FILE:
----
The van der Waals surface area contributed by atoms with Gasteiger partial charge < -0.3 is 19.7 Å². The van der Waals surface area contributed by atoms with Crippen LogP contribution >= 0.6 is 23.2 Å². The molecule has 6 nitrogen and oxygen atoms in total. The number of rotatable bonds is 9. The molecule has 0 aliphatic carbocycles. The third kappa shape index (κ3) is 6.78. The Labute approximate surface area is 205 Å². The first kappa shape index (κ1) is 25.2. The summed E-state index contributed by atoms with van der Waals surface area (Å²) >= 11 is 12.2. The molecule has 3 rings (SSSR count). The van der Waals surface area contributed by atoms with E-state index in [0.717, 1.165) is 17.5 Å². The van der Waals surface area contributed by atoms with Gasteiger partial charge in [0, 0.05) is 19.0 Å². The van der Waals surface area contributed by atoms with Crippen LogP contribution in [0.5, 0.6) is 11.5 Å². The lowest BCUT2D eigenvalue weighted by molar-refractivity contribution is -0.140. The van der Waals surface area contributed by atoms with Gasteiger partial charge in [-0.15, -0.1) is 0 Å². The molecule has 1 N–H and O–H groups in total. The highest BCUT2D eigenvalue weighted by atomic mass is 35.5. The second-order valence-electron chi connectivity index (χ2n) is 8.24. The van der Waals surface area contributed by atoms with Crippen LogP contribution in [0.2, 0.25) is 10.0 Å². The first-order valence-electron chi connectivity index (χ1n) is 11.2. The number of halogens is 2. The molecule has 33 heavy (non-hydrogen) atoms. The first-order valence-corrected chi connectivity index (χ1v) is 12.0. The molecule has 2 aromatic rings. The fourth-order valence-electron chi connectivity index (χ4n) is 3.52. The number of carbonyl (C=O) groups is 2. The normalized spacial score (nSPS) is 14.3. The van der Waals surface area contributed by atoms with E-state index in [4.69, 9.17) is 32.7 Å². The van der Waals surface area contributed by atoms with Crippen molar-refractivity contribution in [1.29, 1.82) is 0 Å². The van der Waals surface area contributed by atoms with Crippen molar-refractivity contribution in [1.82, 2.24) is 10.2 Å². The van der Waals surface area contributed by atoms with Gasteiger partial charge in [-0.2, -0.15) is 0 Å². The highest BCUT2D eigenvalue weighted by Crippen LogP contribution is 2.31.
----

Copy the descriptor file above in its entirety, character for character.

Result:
The van der Waals surface area contributed by atoms with Gasteiger partial charge < -0.3 is 19.7 Å². The van der Waals surface area contributed by atoms with Crippen LogP contribution >= 0.6 is 23.2 Å². The molecule has 6 nitrogen and oxygen atoms in total. The number of rotatable bonds is 9. The molecule has 0 aliphatic carbocycles. The third kappa shape index (κ3) is 6.78. The Labute approximate surface area is 205 Å². The first kappa shape index (κ1) is 25.2. The summed E-state index contributed by atoms with van der Waals surface area (Å²) >= 11 is 12.2. The molecule has 3 rings (SSSR count). The van der Waals surface area contributed by atoms with E-state index in [0.717, 1.165) is 17.5 Å². The van der Waals surface area contributed by atoms with Gasteiger partial charge in [0, 0.05) is 19.0 Å². The van der Waals surface area contributed by atoms with Crippen LogP contribution in [0.5, 0.6) is 11.5 Å². The lowest BCUT2D eigenvalue weighted by molar-refractivity contribution is -0.140. The van der Waals surface area contributed by atoms with Gasteiger partial charge in [-0.15, -0.1) is 0 Å². The molecule has 1 N–H and O–H groups in total. The highest BCUT2D eigenvalue weighted by atomic mass is 35.5. The second-order valence-electron chi connectivity index (χ2n) is 8.24. The van der Waals surface area contributed by atoms with Crippen LogP contribution in [0.2, 0.25) is 10.0 Å². The first-order valence-electron chi connectivity index (χ1n) is 11.2. The number of halogens is 2. The molecule has 33 heavy (non-hydrogen) atoms. The first-order valence-corrected chi connectivity index (χ1v) is 12.0. The molecule has 2 aromatic rings. The fourth-order valence-electron chi connectivity index (χ4n) is 3.52. The number of carbonyl (C=O) groups is 2. The normalized spacial score (nSPS) is 14.3. The van der Waals surface area contributed by atoms with E-state index in [4.69, 9.17) is 32.7 Å². The van der Waals surface area contributed by atoms with Crippen molar-refractivity contribution in [1.29, 1.82) is 0 Å². The van der Waals surface area contributed by atoms with Crippen molar-refractivity contribution in [1.82, 2.24) is 10.2 Å². The van der Waals surface area contributed by atoms with Gasteiger partial charge in [-0.2, -0.15) is 0 Å². The highest BCUT2D eigenvalue weighted by Crippen LogP contribution is 2.31.